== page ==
Table 1: Non-exhaustive list of upcoming projects in the private sector
Introduction to the private energy market:
The private energy market is characterised by the sale of energy by independent power producers to private offtakers. The projects are generally known as captive power projects. The energy purchased by the buyers can either be connected “behind the meter” or wheeled over Eskom’s national grid infrastructure.
What Cresco is seeing in the market:
Cresco is expecting significant competition in the private energy market over the next two to three years to achieve renewable energy penetration rates of approximately 30% for the project offtakers.
How the Department of Mineral Resources and Energy presentation on risks, threats and challenges to the mining and energy sector released on the August 24, 2021, impacts the private energy market:
The country requires a significant amount (potentially more than R150-billion) of long-term (at least 12 years) fixed rate Rand funding to ensure these procurement projects detailed in Table 2 below are implemented along with associated job creation and local content benefits.
As can be seen from the table above, the pipeline of projects requires a large amount of funding, potentially causing a constraint on the availability of funding.
Funders of power projects comprise the following.
- Commercial banks and development finance institutions (DFIs)
- 90% of debt funding term sheets are currently from the “usual suspects” – commercial banks – who have a Rand deposit base and often partner with DFIs to fund projects.
- Local DFIs cannot always be competitive with regard to pricing and generally take on smaller exposures than the commercial banks.
- International DFIs can provide Rand funding, at a slightly higher all-in interest rate, but provide longer tenor opportunities with greater benefit.
- Pension funds / asset managers
- One pension fund is a clear leader, having provided a combination debt and equity exposure, with the majority being equity. There are other funds slowly entering the market.
- Asset managers are tentatively considering the energy space but have not made any meaningful investments to date.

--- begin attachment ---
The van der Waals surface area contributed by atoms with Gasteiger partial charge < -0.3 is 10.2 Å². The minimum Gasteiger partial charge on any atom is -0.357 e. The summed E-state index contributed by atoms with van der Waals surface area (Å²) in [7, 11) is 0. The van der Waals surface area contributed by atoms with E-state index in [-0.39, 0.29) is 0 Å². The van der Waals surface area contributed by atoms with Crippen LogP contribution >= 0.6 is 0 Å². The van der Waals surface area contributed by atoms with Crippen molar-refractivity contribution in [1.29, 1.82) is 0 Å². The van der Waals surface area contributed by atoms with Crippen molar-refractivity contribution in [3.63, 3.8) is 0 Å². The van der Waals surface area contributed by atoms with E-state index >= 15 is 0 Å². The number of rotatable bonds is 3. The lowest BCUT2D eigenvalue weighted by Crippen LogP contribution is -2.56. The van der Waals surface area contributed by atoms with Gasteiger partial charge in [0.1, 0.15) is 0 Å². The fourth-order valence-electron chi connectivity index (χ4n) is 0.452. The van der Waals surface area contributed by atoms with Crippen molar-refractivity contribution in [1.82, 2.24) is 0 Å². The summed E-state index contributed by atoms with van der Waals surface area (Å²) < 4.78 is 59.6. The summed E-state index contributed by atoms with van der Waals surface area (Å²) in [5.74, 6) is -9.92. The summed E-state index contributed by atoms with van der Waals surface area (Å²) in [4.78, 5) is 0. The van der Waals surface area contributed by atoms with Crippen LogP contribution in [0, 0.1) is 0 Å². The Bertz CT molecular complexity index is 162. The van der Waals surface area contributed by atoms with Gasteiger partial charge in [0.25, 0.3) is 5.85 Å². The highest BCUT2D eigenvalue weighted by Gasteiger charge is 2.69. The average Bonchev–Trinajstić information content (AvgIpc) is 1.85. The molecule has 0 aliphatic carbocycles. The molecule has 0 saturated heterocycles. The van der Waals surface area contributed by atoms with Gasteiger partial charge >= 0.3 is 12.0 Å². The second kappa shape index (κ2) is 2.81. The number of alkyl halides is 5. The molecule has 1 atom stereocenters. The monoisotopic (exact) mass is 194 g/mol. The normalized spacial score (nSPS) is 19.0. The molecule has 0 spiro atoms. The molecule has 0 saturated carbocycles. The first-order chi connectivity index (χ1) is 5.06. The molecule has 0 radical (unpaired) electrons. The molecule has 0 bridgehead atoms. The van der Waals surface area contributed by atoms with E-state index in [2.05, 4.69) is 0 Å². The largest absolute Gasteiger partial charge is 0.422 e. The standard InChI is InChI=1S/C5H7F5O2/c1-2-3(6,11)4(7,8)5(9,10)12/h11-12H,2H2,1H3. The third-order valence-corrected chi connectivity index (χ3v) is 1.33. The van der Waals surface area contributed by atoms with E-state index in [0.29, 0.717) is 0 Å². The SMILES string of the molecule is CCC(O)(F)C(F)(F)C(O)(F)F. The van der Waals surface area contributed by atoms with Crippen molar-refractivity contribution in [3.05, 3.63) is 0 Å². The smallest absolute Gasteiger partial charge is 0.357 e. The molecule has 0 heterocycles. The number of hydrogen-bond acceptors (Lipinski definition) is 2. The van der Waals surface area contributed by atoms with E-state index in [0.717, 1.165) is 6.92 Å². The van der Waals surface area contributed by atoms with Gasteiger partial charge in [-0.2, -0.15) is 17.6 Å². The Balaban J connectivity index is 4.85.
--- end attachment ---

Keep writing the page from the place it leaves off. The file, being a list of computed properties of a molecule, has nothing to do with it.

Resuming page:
- International funding / Green funds
- There are limited cost-effective funding terms available for Rand funding available from these types of funders.
- Green funds mostly provide Euro- or USD-denominated funding.
- The cost to hedge this foreign currency exposure through local banks generally negates any savings or competitive advantages.
Possible solutions to overcome the funding constraint:
- A combination of ZAR- and USD-based energy tariffs should be considered, especially for private sector clients that have earnings in foreign currency to increase liquidity within the market. These foreign currency-based earnings will act as a natural hedge for the USD-based component of the tariff.
- Leverage the funds to provide “first loss guarantees” which will provide additional credit enhancement to Rand-based funders to extend counterparty risk and / or tenor extension.
- Consider credit insurance policies that can also provide credit enhancement. This is more common in the rest of Africa, but the opportunity also exists in South Africa.
- Harnessing international investors to provide hard currency-based funding. This may also require political risk insurance products. The portfolio effect will reduce the costs as the product will be required by many projects within South Africa.
Cresco’s current experience:
- Cresco is a project finance advisory firm and is actively assisting several buyers to procure renewable energy. It has viewed over 200 IPP bids on behalf of buyers over the past four years, many of these have had corresponding funding term sheets from funders.
- Cresco, previously a MIGA agent, is active in the political and commercial risk insurance market and uses these financial products to improve fundability along with other benefits for its clients.
Although the lack of liquidity is not yet tangible in the market, if the programmes mentioned earlier are rolled out, then this problem will become more pronounced. Proactive engagement with funders regarding innovative funding solutions now can go a long way in preventing a funding shortfall in the future.